I spent yesterday in bed mostly, in terrible pain. I woke up this morning and I still have that lingering, bizarre feeling one has after one's body has had a terrible ordeal. It feels like my body is a little confused. I don't hurt as much as I did yesterday, but I don't feel exactly well, either. Last night Ken brought me the movie Therese, about Saint Terese of Lisieux. It was a little bit campy, but it was also very moving to me. I cried a lot.

This morning I'm thinking of God's little flower Terese, and the book signing at the Big Noble, and the fact that my very own mother just called and cancelled!!!! It's okay really, she's not feeling well, and come on, is this really a big deal? I'm thinking about the fact that I really don't want to go myself, that I could use another day to rest in bed. I'm thinking about that not so small amount of fear that NOBODY will show up and there I'll be, with a pasted smile, horrified that nobody loves me or my book.

That's a lot of pressure to put on a book signing isn't it?

One mustn't look for love at book signings. So, I'm grateful for the movie last night, and even the pain I had. It points to The Little Way.

What is the Little Way?

I'm glad you asked. :O)

The Little Way is how Terese lived her life--a way that would inspire countless souls to live simply for Jesus, including Mother Teresa who took the name of her dear Therese. The little way is not about being big. It's not about celebrity or having legions of fans show up for your book signing. It's about being small. Small like a child. It's about being Matthew 18:3.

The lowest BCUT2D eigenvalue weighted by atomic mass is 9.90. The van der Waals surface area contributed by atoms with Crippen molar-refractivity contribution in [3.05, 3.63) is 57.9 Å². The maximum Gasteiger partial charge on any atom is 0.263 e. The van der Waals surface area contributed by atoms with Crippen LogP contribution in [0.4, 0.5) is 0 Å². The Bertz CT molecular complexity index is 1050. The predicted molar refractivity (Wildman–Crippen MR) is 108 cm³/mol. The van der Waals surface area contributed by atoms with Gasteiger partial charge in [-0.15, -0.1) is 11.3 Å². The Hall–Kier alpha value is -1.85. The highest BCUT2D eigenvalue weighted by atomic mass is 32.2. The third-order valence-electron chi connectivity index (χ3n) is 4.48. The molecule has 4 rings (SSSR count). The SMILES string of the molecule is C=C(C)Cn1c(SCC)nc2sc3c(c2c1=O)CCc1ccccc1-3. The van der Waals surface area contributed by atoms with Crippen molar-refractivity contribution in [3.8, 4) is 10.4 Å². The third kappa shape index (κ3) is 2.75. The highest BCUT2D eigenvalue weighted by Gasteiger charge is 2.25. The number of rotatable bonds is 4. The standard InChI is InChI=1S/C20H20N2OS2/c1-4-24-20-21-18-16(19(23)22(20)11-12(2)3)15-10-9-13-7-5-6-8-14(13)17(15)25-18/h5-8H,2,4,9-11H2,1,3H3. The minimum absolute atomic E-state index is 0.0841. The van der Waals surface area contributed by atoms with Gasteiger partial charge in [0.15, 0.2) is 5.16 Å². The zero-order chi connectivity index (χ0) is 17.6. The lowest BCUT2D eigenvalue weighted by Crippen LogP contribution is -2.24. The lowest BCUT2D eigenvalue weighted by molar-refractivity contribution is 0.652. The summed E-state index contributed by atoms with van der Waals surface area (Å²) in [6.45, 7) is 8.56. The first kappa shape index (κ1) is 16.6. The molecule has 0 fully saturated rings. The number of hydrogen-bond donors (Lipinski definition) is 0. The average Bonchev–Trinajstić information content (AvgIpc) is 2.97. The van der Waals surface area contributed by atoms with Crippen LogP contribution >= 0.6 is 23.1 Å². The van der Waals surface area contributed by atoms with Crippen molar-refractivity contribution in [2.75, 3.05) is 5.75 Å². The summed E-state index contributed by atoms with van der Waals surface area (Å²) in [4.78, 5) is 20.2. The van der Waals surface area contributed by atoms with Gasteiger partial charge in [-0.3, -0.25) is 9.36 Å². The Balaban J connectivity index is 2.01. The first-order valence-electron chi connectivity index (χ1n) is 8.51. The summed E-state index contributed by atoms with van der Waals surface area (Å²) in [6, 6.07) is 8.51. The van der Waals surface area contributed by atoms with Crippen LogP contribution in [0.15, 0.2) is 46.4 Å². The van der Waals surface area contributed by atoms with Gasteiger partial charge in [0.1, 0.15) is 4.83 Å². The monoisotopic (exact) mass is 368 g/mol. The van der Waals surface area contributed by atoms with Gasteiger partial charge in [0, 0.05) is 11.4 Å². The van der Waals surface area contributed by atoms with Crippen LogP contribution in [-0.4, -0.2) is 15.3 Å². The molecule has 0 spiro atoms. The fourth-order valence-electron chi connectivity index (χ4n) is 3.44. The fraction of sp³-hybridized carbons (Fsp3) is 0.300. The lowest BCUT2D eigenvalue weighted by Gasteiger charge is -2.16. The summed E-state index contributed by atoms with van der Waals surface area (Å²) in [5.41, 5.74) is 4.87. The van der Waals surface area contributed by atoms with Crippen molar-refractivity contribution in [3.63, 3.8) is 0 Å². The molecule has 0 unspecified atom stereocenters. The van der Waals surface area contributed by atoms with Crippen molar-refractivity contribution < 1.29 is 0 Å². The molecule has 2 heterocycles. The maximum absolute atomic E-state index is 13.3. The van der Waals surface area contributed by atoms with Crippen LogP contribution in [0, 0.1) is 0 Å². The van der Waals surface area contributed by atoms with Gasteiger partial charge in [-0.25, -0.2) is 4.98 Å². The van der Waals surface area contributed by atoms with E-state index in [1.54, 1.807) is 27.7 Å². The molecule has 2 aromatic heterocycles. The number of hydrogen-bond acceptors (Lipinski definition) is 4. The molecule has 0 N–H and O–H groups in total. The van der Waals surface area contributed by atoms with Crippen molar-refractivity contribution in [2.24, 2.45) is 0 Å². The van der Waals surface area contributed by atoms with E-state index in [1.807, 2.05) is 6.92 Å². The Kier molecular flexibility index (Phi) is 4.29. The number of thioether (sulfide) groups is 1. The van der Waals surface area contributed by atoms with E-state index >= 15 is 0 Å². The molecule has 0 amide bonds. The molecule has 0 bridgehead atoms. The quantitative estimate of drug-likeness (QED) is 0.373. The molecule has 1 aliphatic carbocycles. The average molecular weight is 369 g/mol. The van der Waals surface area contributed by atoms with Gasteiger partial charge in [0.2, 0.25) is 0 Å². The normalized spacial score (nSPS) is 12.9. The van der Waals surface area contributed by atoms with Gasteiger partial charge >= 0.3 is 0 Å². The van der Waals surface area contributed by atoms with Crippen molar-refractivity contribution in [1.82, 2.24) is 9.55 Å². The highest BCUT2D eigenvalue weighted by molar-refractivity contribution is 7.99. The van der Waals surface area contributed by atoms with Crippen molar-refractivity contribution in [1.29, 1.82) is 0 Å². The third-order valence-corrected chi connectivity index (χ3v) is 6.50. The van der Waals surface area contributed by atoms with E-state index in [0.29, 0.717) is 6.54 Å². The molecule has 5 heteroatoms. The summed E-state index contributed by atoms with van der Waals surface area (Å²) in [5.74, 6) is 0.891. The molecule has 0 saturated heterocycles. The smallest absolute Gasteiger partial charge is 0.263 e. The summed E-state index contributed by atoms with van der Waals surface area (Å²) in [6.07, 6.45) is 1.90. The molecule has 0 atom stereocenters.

Terese, in her spiritual autobiography, The Story of a Soul, says:

This road is the surrender of the little child who sleeps without fear in it's fathers arms. "Whoever is a little one, let him come to me." (Proverbs 9:4). After listening to words such as these...there is nothing to do but to be silent and weep with gratitude and love. Ah, if all weak and imperfect souls felt what the least of souls feel, that is, the soul of your little Terese, not one would despair of reaching the summit of the mount of love. Jesus does not demand great actions from us, but simply surrender and gratitude.

So, I'm taking my rather large self-absorbed insecurities, and putting them in the hands of the kind and gentle Jesus. I'm going to lie without fear in His arms and be content to be small, unknown--a child before Him.

It's okay to be weak and imperfect. I'm going for small today.

Here's a little more Terese for you:

Jesus deigned to teach me this mystery. He set before me the book of nature; I understood how all the flowers He has created are beautiful, how the splendor of the rose, and the whiteness of the lily do not take away the perfume of the little violet or the delightful simplicity of the daisy. I understood that if all flowers wanted to be roses, nature would lose her springtime beauty, and the fields would no longer be decked out with little wild flowers.

And so it is in the world of souls, Jesus' garden. He willed to create great souls comparable to Lilies and roses, but He has created smaller ones, and these must be content to be daisies or violets destined to give joy to God's glances when He looks down at His feet. Perfection consists in doing His will, in being what He wills us to be.

That's really what I want in the end, to be what God wills me to be. And the more I learn about Him, the less hard it seems. I love that Tozer called God 'winsome'. Isn't that a great word for God--something we often forget? I'm going to go to this signing and just be a little lotus bud. I think that's all God expects of me today: be who I am, and walk in child-like love. I'll let you know how it goes.

Mair


***


Hey folks. This entry is on my brand spankin' new writer blog. I thought maybe I should talk about my book stuff somewhere else. Anyway, writers are supposed to have their writer websites... right? You don't know? Me either. We'll just try this out again. See what happens. Okay.